How Banks Can Win More Female Customers Using More Meaningful Marketing

More and more bank and credit union marketing dollars are going toward winning the female audience. More than before, women are becoming the main household breadwinners (23 percent in 2019 as opposed to just 11 percent in 1967, according to the Center for American Progress and control the majority of consumer spending. But many women feel disconnected from their finances and even more so from financial brands. Understanding the complicated relationship women have with money is key to winning more female customers and ensuring those marketing dollars are put to good use.

Understanding starts with a little bit of history.

It’s still unbelievable to imagine that a single woman did not have the protected right to apply for a loan without a male cosigner until only 45 years ago. That’s just two generations. This deficit in time, along with the slow unraveling of the patriarchal structures surrounding finances, has put women at a disadvantage to their male counterparts. And it’s not as simple as treating women equally as men, because if you’re not at the same starting point, you don’t catch up.

It’s also important to remember that 45.2 percent of all people over the age of 18 are unmarried. That’s 110.6 million people. And of that group, 53.6 percent consist of unmarried women, which equates to 59.28 million people. Marketing tends to fall into the familiar trope of the traditional married couple, particularly around financial matters. It’s key, especially when a product is targeted at a younger audience (sub 30 years old) that you speak to the individual.

In corollary, there’s also an emerging trend of younger people self-identifying as LGBTQ. As there is less stigma around sexuality and gender identity, more people feel comfortable in younger generations self-identifying as lesbian, gay, bisexual, transgender or queer. According to a new Harris poll, as many as 1 in 5 millennials identify as LGBTQ.
Sufficed to say, there is not a one-size-fits all solution to build your base of female customers. But becoming a financial advocate for women, in general, is a good start. Here are five suggestions on how you can do just that:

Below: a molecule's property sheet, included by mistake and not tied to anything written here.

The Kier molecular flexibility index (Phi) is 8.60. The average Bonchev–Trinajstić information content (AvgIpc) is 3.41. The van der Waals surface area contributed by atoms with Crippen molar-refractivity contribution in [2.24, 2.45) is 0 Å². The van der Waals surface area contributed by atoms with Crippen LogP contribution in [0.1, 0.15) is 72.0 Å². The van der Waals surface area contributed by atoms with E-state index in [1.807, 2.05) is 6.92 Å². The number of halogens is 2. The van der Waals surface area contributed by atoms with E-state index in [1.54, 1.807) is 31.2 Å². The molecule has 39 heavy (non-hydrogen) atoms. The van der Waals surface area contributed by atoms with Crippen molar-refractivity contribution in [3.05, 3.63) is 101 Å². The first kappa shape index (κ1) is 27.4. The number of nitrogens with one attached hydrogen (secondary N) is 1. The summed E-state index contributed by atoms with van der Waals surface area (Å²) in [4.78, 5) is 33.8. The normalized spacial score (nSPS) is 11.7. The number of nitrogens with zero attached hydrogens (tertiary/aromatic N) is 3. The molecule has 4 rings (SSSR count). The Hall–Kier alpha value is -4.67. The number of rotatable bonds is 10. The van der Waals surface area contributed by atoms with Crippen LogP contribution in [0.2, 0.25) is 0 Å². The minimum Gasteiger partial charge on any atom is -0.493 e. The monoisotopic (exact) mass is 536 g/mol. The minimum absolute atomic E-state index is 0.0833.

1. Be generous with your time.

Most women report not feeling confident in their abilities to manage their finances, according to Allianz Life’s 2019 Women, Money and Power study. Some say they don’t feel comfortable asking questions for fear of judgement, and some don’t even feel comfortable talking money at all due to ingrained social stigmas. It’s important that advisors and bankers create an approachable atmosphere and be willing to spend the time with each customer, but there’s also a lot to be said for providing processes and digital outlets to make these conversations easier for many women – chats, text, email or even online content all provide safe places to engage, educate and build relationships with women.

Build content that answers many of the common questions around the financial matters that are meaningful to women before they even have to ask. Use Google as your guide to see what women are searching for and build content around top search results. On top of having a smart SEO strategy, you should try to leverage this content across as many channels as you can – Facebook, Twitter, YouTube, and email. Pinterest is a particularly intriguing option as it is rapidly becoming a go-to information source for women. You could call it the Google of planning and doing. Pinterest says it reaches 83 percent of all women age 25-54; and of the women on Pinterest, 85 percent say they use Pinterest to plan small or big life moments.